Having been a parent for 20 years, I figured I understood child-rearing. But no. Not since I’ve entered a new phase of parenting.
Any mom or dad who raised a teenager knows this universal truth: about age 16, commensurate with driving privileges, the teenager instantly acquires Dumbledorian wisdom and insight. Almost like magic, he can expose human foibles as easily as shining a flashlight, and when that powerful beam illuminates us parents, we see our weaknesses in stark relief. How eye-opening to learn that, after so many years, we’ve been doing everything wrong — driving, dressing, purchasing, cooking. We don’t know how to manage our careers, our finances or the relationships in our lives. Heck, we can’t even pick a good movie or play a good song on the stereo. Sobering but true.
Mark Twain wrote, “When I was a boy of 14, my father was so ignorant I could hardly stand to have the old man around. But when I got to be 21, I was astonished at how much he had learned in seven years.” Some say Twain wrote tongue-in-cheek, but surely teenagers take him literally. After all, parents are screw-ups. I know I am.
My parenting choices have been wrong all along, as I’ve learned in this new phase, now that some of my kids have become tenured professors of life.
Only parents with multiple kids whose ages span a decade or more can receive this blessing. My older kids are ready, willing and able to critique how I’m raising the younger kids, ages 11 and 8. The child becomes teacher, and the parent becomes student.
Here’s an example. One of my teenagers helped me understand that I’ve mismanaged computer game use. One evening, the 11-year-old was glassy-eyed from staring at Minecraft when the teenager offered valuable insight. “Remember, Dad, when I was his age and wanted Runescape and you said no, so I asked again and you said no, so I pushed harder and then you said yes?” I nodded, remembering with shame. “Well, that was a mistake,” he said, stealing a Camaro in Grand Theft Auto V, “and you shouldn’t make the same mistake with the little kids.”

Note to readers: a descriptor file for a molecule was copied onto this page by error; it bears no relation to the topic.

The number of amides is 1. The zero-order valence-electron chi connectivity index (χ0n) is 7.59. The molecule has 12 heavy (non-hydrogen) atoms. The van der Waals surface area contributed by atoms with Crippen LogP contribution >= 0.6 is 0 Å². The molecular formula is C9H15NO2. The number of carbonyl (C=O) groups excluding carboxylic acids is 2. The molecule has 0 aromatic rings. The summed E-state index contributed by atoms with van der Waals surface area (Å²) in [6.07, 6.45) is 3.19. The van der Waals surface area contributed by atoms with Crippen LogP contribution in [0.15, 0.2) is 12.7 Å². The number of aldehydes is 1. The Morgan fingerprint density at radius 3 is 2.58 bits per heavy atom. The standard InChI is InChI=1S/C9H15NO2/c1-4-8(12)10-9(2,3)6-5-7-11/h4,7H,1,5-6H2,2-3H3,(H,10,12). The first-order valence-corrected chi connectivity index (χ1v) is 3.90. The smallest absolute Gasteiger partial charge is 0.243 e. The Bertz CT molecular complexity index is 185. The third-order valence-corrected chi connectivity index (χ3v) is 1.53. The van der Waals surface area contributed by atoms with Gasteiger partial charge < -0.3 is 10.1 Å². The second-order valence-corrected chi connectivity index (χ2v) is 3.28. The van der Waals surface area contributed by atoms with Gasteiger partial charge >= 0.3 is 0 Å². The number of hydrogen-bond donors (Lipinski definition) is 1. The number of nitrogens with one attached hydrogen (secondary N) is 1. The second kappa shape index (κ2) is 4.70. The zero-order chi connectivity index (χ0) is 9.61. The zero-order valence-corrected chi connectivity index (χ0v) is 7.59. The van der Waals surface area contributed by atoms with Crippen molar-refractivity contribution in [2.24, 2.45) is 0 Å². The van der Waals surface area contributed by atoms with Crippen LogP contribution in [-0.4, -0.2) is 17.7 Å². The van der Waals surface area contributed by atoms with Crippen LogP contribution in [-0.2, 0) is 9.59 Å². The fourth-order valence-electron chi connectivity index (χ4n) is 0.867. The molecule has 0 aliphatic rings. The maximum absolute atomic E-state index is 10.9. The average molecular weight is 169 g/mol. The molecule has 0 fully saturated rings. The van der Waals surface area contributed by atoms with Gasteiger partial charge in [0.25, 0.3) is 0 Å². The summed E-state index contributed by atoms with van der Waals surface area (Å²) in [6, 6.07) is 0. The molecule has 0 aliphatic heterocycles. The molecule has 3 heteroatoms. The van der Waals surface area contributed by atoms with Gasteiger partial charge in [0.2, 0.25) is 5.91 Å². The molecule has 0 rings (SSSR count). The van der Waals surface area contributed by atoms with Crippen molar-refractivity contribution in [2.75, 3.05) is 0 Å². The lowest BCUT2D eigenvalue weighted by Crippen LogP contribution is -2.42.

A different teenager helped me understand my slip-ups regarding eating habits. The other night, when the 8-year-old reached for a second cupcake, my teenage daughter astutely spotted a learning moment. “Dad, when I was his age, I nagged you constantly for sweets until you gave in. Well, that was a mistake,” she said, sculpting the Cool Whip on her third wedge of pumpkin pie, “and you shouldn’t make the same mistake with the little kids.”
Such harsh lessons can be difficult to take, so I sought reassurance with a trusted confidant, my dad.
“Kids these days seem so entitled,” I said. “Was I like that?” I thought a moment. “There was that time I really wanted a BB gun but you said no. Remember that?”
“How could I forget?” he said, taking a slow sip of scotch.
“I pushed and pushed until you finally let me get it.”
Dad smiled warmly at the recollection.
“Well, that was a mistake,” I said, frowning. “If you hadn’t done that, I would’ve learned my lesson and become a better parent, and my kids wouldn’t be so screwed up today.”